Hilary Devey’s Women at the Top

Hilary Devey at home in the Palace of Diocletian (the one off the A34, past Asda)

Despite not being a huge fan of this Dragon’s Den business celeb, I was  gripped by her documentary  about inequality in employment between the genders (see iPlayer link above for those in the UK).

There was nothing very new in it, but it was great to see a “queen bee” (as a powerful leading woman in a male-dominated business gets called these days) being jolted out of her previous simplistic take on gender in the workplace – basically the “I managed it, why can’t they?” approach. Interesting in particular to hear the success of changing gender awareness and gender balance within the ranks at P&G. Fascinating to hear the laundry team there used to be all male.

There are some areas that will always be male dominated, one suspects – but some are just that way because no one has bothered challenging received wisdom. More than a decade ago I carried out some qual work on a gender issue in the British Army and interviewed soldiers right across the ranks. I can’t share the detailed insights on here, fascinating though they were. But it is a matter of public record that there are women who can pass the physical tests for entry into the infantry – there are some superb and very tough female athletes in the Army. The barriers to the Army accepting women into the teeth arms are not physical but to do with group dynamics, culture and psychology – no less real for that, but not what you might have expected.

Even a pair of tiny red trousers can be the subject of a bitter battle of the sexes

The infantry is perhaps exceptional because its decisions have life and death consequences, but Hilary Devey’s warehouse – like the vast majority of warehouses for that matter – was all male also for no good physical reason, just a cultural one. Women have not been encouraged to think they could train as forklift truck drivers and so there are few out there, though the myth of men being safer vehicle drivers was exploded some time ago. There’s no obvious reason other than the work culture to exclude women from training up for that kind of job. It persists because of deeply ingrained cultural stereotypes about job roles and gender.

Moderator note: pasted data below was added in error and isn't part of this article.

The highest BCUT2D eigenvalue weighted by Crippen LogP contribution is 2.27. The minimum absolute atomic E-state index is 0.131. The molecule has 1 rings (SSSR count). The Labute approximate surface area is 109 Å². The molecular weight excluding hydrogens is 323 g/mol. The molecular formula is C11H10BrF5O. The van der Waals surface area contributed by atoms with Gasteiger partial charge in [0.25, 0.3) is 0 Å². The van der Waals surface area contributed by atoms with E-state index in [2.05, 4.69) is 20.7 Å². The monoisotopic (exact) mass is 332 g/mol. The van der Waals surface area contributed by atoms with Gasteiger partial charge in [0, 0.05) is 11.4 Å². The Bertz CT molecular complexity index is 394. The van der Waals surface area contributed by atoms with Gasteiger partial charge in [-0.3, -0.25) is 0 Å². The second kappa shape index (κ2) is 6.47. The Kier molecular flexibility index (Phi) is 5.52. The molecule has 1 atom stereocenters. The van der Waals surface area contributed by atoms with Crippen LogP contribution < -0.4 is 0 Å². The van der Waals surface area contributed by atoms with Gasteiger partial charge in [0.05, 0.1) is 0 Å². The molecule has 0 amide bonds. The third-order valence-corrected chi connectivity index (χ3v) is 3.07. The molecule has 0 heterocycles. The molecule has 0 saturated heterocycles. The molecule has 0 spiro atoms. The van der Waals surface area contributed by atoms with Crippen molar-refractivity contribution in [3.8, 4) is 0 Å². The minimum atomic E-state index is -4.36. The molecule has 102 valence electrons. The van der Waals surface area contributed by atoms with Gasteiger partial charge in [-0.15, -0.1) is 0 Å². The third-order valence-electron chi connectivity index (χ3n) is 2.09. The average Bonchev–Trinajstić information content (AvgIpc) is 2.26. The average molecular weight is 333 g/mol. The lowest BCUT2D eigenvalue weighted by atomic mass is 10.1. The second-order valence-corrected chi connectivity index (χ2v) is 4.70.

To come back to the Army again, it’s notable that, despite the continuing exclusion of women from the infantry, the Army has been a place where traditional prejudice about gender capabilities has also been challenged and in places overturned. Women take their place alongside the men in all parts of the Army except the infantry and tank corps. For example, female forward operations officers in the Royal Artillery serve actually ahead of the front line.

I wasn’t surprised to see in Ms Devey’s programme that the team exercise experiment showed a mixed gender team out-performing single gender teams. That’s been my experience of workplace teams too. I’m a big believer in not just mixed gender teams but mixed personality type too. In fact, as much of a mix as possible. In my old team – a mixed gender team also – we all did a Myers-Briggs personality evaluation as part of a team exercise. It really helped us all understand each others’ strengths and weaknesses, how to complement each other effectively and for us managers, how to get the best out of everyone.